“If Vice President Biden asked me to serve along with him, I would be honored to do just that,” she said.
Demmings created a national presence with Democrats during the House impeachment trial against President Trump. Beyond that, she’s not too widely known to the general public.
Most politicians leap at the chance to be considered for a national ticket, but there is at least one name that will not be on the list:
Earlier Thursday, NBC News reported that Sen. Jeanne Shaheen, D-N.H., had declined a request from Biden’s presidential campaign to be vetted as a potential running mate.
The Biden team’s interest in Shaheen was first reported by Manchester, N.H., ABC affiliate WMUR.
Sen. Shaheen took herself out of contention to be considered, citing her love of serving in the U.S. Senate for the people of New Hampshire. Shaheen is running for a third term in 2020 and would likely be forced to choose between running as VP and her Senate seat. Some have speculated that Shaheen could fear President Trump will be much more difficult to defeat than many Democrats expect, and her current post in the Senate offers better job security.
New Hampshire Sen. Maggie Hassen, Shaheen’s colleague, has agreed to be vetted for the post so a Granite Stater might still end up on the national ticket.
Another name often tossed around is California Sen. Kamala Harris. Some have noted that Harris is being very quiet right now and doesn’t seem to be jumping at the chance to join Biden, according to the New York Times:
In several interviews, Ms. Harris has said she would be “honored” to serve with Mr. Biden, but there is no public campaign similar to that carried out by Stacey Abrams, the former candidate for governor in Georgia. There is no surrogate lobbying effort like the one for Senator Elizabeth Warren of Massachusetts, which includes direct polling presentations. Instead, even people close to Mr. Biden — often bombarded with pleas from those vying to be his running mate — have remarked about how little they have heard from Ms. Harris and her allies.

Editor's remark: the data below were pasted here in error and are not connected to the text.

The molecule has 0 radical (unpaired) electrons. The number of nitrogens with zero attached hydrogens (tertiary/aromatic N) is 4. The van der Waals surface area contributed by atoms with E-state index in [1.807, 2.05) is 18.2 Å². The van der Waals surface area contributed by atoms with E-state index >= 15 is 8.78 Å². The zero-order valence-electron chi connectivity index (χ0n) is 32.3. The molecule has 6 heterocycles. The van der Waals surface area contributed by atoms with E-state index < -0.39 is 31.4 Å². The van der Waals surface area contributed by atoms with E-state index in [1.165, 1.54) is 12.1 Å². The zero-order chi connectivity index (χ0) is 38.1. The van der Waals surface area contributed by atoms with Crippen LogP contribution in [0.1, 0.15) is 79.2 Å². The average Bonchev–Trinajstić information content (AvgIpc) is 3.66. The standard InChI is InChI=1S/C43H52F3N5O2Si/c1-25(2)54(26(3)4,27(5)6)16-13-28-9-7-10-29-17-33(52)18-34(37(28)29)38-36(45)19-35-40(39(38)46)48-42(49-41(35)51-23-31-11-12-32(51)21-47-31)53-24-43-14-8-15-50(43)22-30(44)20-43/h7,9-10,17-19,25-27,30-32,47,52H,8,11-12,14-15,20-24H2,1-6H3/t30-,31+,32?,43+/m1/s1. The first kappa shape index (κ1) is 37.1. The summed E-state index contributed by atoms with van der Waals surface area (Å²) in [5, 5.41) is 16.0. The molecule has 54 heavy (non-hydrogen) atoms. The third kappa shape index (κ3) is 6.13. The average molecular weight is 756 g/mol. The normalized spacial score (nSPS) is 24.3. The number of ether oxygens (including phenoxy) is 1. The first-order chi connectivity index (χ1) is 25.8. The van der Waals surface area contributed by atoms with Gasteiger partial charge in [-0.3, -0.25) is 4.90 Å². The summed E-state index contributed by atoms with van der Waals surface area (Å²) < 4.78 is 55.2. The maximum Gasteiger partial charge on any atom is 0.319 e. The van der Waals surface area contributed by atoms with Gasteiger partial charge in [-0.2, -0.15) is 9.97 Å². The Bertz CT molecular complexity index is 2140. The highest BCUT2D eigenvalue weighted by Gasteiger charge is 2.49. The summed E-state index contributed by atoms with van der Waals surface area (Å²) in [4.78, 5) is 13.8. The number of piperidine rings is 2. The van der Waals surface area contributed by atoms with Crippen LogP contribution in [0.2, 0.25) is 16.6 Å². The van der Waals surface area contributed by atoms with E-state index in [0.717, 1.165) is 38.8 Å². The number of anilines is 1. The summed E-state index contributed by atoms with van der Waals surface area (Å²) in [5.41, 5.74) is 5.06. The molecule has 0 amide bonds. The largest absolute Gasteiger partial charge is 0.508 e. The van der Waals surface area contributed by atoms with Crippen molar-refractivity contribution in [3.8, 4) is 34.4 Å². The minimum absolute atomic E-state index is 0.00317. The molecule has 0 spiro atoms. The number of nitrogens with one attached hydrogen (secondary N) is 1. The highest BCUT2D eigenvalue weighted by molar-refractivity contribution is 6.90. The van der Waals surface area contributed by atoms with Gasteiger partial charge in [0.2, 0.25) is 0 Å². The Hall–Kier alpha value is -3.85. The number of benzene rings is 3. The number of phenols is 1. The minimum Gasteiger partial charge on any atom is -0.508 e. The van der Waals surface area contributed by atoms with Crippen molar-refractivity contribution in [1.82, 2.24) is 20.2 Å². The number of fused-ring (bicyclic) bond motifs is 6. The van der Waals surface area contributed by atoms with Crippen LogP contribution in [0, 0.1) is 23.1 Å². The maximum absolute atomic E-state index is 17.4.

Allies of Ms. Harris said she was taking the conventional, low-key route to being considered for vice president, rather than appearing to deliberately audition, with the hope that this approach more closely suits a traditionalist like Mr. Biden.
Harris is either taking the low-key route, or she’s low-key signaling that she doesn’t want the job. As the campaign started in 2019, a Biden-Harris ticket was seen as a good match. Then the debates started, where Harris battered Biden over his lack of support for bussing to segregated schools in the 1970s. The attack seemed out of leftfield, and it hurt Biden in the short term but seemed to destroy Harris for the long term.
Biden and his team have a difficult decision to make. Do they choose style or experience, or keep looking for a combination of both. Stacey Abrams is strong on appeal to the base, but short on actual legislative or executive experience. Klobuchar has years of experience in the Senate under her belt but doesn’t move the needle for progressives with her moderate views on Medicare For All.
A decision will likely come fairly soon, with a ticket rolled out sometime in June to start a push toward the convention which has been moved to later in the summer out of concern for Covid-19.